Sheffield boy sleeps for 22 hours a day

Mitchell Baldwin from Arbourthorne who suffers from 'Sleeping Beauty Syndrome' meaning he can fall asleep for days at a time.
Mitchell Baldwin from Arbourthorne who suffers from 'Sleeping Beauty Syndrome' meaning he can fall asleep for days at a time.
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A FAMILY from Sheffield is appealing for expert help as their teenage son battles a rare condition which makes him sleep for up to a month at a time.

Mitchell Baldwin, aged 14, has been diagnosed with Kleine-Levin Syndrome - also known as Sleeping Beauty Syndrome - a neurological disorder which means he cannot stay awake.

For weeks at a time Mitchell, from Arbourthorne, will sleep for 22 hours a day, waking up just to eat before he falls asleep again.

“It just feels like a dream, like it’s not happening,” said the Sheffield Springs Academy pupil.

“My head feels really heavy and I’m just so tired.

“It’s really frustrating. My life is passing me by.”

Mitchell has missed exams and slept through holidays.

And his parents, mindless with worry, do not know where to turn.

“Most of the doctors we have spoken to just have not heard of it,” said dad Wayne, 31.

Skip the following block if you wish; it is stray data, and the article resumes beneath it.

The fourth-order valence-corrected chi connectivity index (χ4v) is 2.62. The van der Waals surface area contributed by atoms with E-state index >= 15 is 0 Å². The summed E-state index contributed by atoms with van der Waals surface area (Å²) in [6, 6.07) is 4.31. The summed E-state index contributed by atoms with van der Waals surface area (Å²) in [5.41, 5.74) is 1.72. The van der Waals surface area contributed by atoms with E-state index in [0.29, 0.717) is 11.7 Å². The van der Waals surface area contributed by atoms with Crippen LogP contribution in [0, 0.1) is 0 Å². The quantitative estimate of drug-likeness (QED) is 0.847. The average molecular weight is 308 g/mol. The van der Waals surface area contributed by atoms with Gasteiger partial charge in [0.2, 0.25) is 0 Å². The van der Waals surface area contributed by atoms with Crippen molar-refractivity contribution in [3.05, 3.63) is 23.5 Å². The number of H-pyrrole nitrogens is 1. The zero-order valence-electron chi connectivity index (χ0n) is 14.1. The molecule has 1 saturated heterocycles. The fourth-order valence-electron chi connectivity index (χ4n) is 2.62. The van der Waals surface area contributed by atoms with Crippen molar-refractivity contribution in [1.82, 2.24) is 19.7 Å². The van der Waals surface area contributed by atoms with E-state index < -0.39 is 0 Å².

“Even the top neurologists at Sheffield Children’s Hospital do not really know what to do, and there doesn’t seem to be a cure.”

Wayne, who works in a sandwich shop, and his wife Nicola, 38, a cleaner, have been told Mitchell is the only person in Sheffield with the disease, which hits around 40 people in the UK.

“We’ve always told Mitchell that if he wants to have more from life than we have, he needs to work hard at school,” said Wayne.

“He is a brainy kid and works hard, but he is missing his exams.

“Next year is really important, he is doing his GCSEs but if he misses them what will he do?”

Mitchell first started showing signs something was wrong when on holiday in Turkey last August.

“He was just sleeping all the time, but we thought he was just tired,” said Wayne.

“When we came home we took him to the NHS walk-in centre on Broad Lane and they said he had tonsillitis.

“After two more days it was obvious that wasn’t the problem, so we took him to A&E at Sheffield Children’s Hospital.”

Doctors there diagnosed encephalitis - a swelling of the brain - and Mitchell soon started to recover.

But just four weeks after the first episode he started falling asleep again.

“The hospital said there was no way he could have encephalitis for a second time and that’s when they realised it was Kleine-Levin Syndrome.

“The neurologist said he had never come across it before.”

An eight-month gap followed, in which time Mitchell’s parents hoped the syndrome had gone away.

But three weeks ago Mitchell started falling asleep at school and his friends realised something was wrong.

“He slept for 12 days this time,” said Wayne. “He just sleeps and sleeps. You shake him and he just can’t wake up.

“When he does wake up he just eats everything he can get his hands on and goes to sleep again.”

Mitchell is now recovered from his third episode with the condition - and is back at school today.

But his parents do not know when it will strike again.